In a unanimous decision, the U.S. Supreme Court confronted the issue of the overwhelming impact that post-traumatic stress disorder (PTSD) has on combat veterans. This decision sends a signal to courts, lawyers and the medical/legal community that PTSD cannot be ignored when veterans are tried and sentenced for violent crimes.
In Porter v. McCollum (No. 08-10537. Nov. 30, 2009), the Supreme Court overturned the death sentence of a Korean War combat veteran who plead guilty to the 1986 murders of his ex-girlfriend and her boyfriend.
George Porter, Jr., was convicted of the murders following trials and appeals in the Florida and federal courts. A jury ultimately imposed a death sentence. However, during the trial and sentencing phases, Porter’s defense attorney failed to introduce evidence that Porter had experienced intense combat-related trauma and that he suffered from PTSD. A federal district court judge ruled that such ineffective legal counsel violated the defendant’s constitutional right to an attorney, but the U.S. Court of Appeals for the Eleventh Circuit disagreed and reinstated the death sentence.
Porter had been wounded in two violent enemy encounters during his Army service in Korea. Hand-to-hand combat and a rain of machine gun and mortar fire in freezing weather raged for days. On appeal of the jury’s death sentence, Porter’s commanding officer testified as to the horrific nature of the two battles. A psychiatrist also testified as to Porter’s PTSD.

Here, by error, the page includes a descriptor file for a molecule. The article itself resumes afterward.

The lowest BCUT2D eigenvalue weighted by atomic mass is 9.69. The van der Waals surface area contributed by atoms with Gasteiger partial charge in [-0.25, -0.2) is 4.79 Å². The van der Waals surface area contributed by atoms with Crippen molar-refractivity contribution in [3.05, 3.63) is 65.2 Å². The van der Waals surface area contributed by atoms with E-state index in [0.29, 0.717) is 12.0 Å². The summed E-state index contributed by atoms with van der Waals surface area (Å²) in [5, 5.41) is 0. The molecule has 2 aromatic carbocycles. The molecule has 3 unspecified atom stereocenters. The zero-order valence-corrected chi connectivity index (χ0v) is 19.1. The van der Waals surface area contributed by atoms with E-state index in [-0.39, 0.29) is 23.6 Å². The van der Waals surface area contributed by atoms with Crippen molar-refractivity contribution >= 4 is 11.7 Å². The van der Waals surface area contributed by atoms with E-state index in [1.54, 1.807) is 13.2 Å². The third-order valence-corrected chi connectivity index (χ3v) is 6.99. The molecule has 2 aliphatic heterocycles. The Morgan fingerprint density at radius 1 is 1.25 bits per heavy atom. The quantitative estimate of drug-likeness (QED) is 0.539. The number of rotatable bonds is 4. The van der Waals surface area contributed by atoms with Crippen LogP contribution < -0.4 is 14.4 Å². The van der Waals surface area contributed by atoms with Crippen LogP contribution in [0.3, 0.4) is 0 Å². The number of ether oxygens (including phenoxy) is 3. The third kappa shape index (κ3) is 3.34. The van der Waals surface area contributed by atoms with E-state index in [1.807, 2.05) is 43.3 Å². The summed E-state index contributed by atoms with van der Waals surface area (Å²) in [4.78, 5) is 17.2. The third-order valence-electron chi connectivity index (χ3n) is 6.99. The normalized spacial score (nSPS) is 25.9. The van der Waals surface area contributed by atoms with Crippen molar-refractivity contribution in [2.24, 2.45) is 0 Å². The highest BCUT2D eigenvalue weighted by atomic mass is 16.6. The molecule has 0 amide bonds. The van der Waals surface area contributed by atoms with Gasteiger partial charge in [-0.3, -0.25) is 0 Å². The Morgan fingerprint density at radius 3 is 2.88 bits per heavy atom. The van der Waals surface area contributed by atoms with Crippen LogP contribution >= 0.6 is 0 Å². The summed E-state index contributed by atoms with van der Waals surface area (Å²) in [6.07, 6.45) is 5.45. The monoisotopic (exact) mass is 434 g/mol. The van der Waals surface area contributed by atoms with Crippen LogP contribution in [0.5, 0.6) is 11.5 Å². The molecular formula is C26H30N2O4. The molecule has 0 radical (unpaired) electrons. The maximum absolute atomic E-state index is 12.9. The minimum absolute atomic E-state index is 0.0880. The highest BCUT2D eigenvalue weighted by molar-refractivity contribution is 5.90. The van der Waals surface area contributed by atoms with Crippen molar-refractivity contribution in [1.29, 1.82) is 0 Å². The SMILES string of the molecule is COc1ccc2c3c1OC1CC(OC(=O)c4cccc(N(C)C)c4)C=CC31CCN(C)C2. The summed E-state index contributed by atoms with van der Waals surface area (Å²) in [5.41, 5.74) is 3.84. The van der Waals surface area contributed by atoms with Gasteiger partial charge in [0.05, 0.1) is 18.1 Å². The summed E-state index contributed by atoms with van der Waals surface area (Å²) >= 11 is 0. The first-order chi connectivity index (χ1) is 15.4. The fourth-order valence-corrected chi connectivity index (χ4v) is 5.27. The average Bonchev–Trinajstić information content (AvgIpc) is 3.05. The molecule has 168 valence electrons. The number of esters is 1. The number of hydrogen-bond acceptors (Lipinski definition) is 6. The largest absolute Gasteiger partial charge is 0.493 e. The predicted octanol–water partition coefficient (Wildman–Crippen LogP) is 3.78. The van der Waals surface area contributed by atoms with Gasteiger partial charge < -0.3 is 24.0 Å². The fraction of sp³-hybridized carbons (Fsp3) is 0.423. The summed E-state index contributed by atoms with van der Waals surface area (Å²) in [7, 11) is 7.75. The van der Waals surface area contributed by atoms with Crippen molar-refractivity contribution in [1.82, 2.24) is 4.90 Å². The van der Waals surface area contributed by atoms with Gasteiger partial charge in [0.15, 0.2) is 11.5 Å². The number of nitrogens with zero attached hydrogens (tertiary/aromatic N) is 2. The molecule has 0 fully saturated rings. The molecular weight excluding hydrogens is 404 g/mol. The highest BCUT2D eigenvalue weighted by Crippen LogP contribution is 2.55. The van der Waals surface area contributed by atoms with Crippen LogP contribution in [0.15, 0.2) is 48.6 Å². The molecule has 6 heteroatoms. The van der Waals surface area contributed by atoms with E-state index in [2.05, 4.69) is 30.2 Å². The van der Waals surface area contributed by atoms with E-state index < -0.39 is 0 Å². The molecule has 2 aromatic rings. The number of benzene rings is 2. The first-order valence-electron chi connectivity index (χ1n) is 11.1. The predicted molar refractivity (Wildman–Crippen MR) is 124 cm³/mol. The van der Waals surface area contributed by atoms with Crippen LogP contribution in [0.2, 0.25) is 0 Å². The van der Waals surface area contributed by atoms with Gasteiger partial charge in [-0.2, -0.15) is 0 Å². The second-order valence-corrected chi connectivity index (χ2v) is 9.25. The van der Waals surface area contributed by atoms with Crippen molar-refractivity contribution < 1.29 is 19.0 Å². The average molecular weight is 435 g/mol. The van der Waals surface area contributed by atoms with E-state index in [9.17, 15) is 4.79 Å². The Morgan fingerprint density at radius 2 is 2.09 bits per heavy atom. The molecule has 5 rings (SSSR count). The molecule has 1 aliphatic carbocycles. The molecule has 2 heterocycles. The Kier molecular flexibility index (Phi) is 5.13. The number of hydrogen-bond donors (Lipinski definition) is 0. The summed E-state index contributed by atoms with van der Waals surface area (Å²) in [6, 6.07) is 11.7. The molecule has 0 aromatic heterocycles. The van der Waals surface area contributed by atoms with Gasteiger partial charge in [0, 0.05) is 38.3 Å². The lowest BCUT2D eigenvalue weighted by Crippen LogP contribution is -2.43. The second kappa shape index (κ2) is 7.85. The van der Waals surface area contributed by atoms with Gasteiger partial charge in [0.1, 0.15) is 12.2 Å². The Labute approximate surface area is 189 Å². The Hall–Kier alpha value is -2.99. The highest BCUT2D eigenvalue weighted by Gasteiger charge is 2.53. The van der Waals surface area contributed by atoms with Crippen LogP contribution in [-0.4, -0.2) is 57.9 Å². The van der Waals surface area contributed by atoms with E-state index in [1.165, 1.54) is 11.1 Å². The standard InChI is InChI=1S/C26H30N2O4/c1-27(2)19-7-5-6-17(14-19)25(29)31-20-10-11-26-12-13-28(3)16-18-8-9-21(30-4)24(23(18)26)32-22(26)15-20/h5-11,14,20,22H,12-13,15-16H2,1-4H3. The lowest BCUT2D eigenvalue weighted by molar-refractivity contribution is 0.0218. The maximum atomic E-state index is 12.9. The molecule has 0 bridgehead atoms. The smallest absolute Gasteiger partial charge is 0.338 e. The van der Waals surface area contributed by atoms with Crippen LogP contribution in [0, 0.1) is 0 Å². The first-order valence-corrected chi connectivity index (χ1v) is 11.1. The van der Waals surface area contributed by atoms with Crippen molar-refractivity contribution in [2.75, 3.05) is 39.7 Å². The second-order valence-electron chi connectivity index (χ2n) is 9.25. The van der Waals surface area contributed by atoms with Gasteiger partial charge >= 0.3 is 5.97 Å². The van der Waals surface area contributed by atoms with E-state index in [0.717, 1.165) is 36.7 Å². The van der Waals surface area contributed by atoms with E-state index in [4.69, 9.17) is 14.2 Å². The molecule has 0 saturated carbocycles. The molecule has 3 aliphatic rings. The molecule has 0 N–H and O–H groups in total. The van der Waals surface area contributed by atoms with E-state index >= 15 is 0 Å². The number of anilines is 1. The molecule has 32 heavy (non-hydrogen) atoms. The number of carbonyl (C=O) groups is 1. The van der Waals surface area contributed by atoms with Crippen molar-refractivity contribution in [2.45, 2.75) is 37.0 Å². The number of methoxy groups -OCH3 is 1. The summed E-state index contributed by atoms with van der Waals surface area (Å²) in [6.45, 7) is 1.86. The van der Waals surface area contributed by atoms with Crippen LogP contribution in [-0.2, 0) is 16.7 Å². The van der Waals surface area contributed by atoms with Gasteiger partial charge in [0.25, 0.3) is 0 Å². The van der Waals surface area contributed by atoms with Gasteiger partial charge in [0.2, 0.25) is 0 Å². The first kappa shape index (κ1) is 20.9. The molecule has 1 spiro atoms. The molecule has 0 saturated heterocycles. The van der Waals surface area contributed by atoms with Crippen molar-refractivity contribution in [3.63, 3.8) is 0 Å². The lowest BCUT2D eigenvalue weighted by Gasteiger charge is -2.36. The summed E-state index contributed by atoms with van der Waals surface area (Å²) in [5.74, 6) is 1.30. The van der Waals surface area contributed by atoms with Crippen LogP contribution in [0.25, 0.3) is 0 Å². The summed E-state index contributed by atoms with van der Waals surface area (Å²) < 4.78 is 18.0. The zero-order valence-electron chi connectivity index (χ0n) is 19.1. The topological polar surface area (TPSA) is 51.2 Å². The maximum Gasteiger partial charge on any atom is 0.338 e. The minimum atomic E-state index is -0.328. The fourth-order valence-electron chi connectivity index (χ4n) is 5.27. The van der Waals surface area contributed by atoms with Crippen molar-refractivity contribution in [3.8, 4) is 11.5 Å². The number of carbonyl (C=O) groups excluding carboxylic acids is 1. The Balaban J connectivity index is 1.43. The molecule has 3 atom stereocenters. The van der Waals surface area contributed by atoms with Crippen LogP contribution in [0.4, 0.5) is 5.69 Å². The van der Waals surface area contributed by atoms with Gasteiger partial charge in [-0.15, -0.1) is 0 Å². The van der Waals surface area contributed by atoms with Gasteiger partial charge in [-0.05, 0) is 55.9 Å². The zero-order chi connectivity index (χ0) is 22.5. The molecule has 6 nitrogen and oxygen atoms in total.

“Our Nation has a long tradition of according leniency to veterans in recognition of their service, especially for those who fought on the front lines as Porter did,” said the Supreme Court in its opinion. “The relevance of Porter’s extensive combat experience is not only that he served honorably under extreme hardship and gruesome conditions, but also that the jury might find mitigating the intense stress and mental and emotional toll that combat took on Porter.”
In the end, the Court refused to overturn Porter’s conviction, but concluded that the jury and judge that imposed the death sentence, had it heard about Porter’s combat experiences and PTSD, might well have refused to invoke the death penalty. Therefore, the Eleventh Circuit’s decision that he was not prejudiced by his defense lawyer’s failure to raise these circumstances as mitigating factors was, in the Court’s opinion, unreasonable.
Ultimately, the Court sent the case back to the Eleventh Circuit and ordered it to start a new sentencing proceeding.
So, what does this case mean for veterans who suffer from PTSD and who commit violent crimes? Does combat service equal a get-out-of-jail-free card? Of course it doesn’t. What it does suggest is that at a time when our nation is fighting two wars, when we are going to escalate troop levels in Afghanistan, when more than a third of service members returning from the wars in Afghanistan and Iraq have reported symptoms of PTSD, our system of justice must affirmatively take into account the mental and emotional toll that combat can take on even the best of us. While military service cannot justify or excuse violent crime, knowledge about the circumstances surrounding a defendant’s military service can, as the Supreme Court recognized, “humanize” a criminal defendant so that a judge and jury can make an informed decision about the appropriate punishment.
Lawyers with clients in similar cases can point to the Supreme Court’s reference to the prevalence of PTSD in combat veterans and its favorable view of state laws, such as those in California and Minnesota that provide special legal protection for criminally accused veterans who suffer from PTSD, to argue that the Supreme Court intended the Porter decision to apply more broadly than just to the specific facts surrounding his case.